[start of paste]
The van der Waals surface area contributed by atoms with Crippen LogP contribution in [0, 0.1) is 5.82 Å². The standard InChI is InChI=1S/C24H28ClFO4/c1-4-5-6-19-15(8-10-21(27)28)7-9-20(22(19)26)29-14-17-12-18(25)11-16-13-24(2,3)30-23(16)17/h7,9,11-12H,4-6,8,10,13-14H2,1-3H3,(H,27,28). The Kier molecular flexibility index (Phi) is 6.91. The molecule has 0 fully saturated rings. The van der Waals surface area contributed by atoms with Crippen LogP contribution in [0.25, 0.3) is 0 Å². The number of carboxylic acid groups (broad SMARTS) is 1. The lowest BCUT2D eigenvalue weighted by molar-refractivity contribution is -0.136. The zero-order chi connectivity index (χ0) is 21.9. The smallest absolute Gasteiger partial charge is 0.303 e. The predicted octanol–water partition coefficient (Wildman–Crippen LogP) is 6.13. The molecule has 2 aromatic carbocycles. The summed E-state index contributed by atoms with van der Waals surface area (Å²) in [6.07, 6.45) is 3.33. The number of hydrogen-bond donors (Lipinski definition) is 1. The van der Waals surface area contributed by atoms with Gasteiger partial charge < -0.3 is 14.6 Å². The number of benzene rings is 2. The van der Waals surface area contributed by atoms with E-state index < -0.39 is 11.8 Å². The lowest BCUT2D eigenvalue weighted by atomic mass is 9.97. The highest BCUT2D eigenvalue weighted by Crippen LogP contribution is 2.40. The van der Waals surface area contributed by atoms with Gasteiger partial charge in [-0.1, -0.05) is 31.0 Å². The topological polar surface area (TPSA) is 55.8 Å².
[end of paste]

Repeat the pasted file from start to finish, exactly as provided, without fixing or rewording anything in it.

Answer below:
The van der Waals surface area contributed by atoms with Crippen LogP contribution in [0, 0.1) is 5.82 Å². The standard InChI is InChI=1S/C24H28ClFO4/c1-4-5-6-19-15(8-10-21(27)28)7-9-20(22(19)26)29-14-17-12-18(25)11-16-13-24(2,3)30-23(16)17/h7,9,11-12H,4-6,8,10,13-14H2,1-3H3,(H,27,28). The Kier molecular flexibility index (Phi) is 6.91. The molecule has 0 fully saturated rings. The van der Waals surface area contributed by atoms with Crippen LogP contribution in [0.25, 0.3) is 0 Å². The number of carboxylic acid groups (broad SMARTS) is 1. The lowest BCUT2D eigenvalue weighted by molar-refractivity contribution is -0.136. The zero-order chi connectivity index (χ0) is 21.9. The smallest absolute Gasteiger partial charge is 0.303 e. The predicted octanol–water partition coefficient (Wildman–Crippen LogP) is 6.13. The molecule has 2 aromatic carbocycles. The summed E-state index contributed by atoms with van der Waals surface area (Å²) in [6.07, 6.45) is 3.33. The number of hydrogen-bond donors (Lipinski definition) is 1. The van der Waals surface area contributed by atoms with Gasteiger partial charge < -0.3 is 14.6 Å². The number of benzene rings is 2. The van der Waals surface area contributed by atoms with E-state index < -0.39 is 11.8 Å². The lowest BCUT2D eigenvalue weighted by atomic mass is 9.97. The highest BCUT2D eigenvalue weighted by Crippen LogP contribution is 2.40. The van der Waals surface area contributed by atoms with Gasteiger partial charge in [-0.1, -0.05) is 31.0 Å². The topological polar surface area (TPSA) is 55.8 Å².